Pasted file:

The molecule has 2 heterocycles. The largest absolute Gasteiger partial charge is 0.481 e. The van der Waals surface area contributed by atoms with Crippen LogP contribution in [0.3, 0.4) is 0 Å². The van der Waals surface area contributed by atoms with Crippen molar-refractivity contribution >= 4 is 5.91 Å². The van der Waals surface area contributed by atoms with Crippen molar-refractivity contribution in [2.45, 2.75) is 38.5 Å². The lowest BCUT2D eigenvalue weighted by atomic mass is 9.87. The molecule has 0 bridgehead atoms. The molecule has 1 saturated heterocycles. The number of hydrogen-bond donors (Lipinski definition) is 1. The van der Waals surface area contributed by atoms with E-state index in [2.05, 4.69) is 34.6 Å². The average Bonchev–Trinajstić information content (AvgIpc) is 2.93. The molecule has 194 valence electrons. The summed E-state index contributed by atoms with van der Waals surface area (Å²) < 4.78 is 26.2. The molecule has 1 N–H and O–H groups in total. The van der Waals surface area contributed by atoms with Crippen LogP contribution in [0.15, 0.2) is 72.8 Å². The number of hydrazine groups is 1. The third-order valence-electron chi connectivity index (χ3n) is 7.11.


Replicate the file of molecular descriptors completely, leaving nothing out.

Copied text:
The molecule has 2 heterocycles. The largest absolute Gasteiger partial charge is 0.481 e. The van der Waals surface area contributed by atoms with Crippen LogP contribution in [0.3, 0.4) is 0 Å². The van der Waals surface area contributed by atoms with Crippen molar-refractivity contribution >= 4 is 5.91 Å². The van der Waals surface area contributed by atoms with Crippen molar-refractivity contribution in [2.45, 2.75) is 38.5 Å². The lowest BCUT2D eigenvalue weighted by atomic mass is 9.87. The molecule has 0 bridgehead atoms. The molecule has 1 saturated heterocycles. The number of hydrogen-bond donors (Lipinski definition) is 1. The van der Waals surface area contributed by atoms with E-state index in [2.05, 4.69) is 34.6 Å². The average Bonchev–Trinajstić information content (AvgIpc) is 2.93. The molecule has 194 valence electrons. The summed E-state index contributed by atoms with van der Waals surface area (Å²) < 4.78 is 26.2. The molecule has 1 N–H and O–H groups in total. The van der Waals surface area contributed by atoms with Crippen LogP contribution in [0.15, 0.2) is 72.8 Å². The number of hydrazine groups is 1. The third-order valence-electron chi connectivity index (χ3n) is 7.11.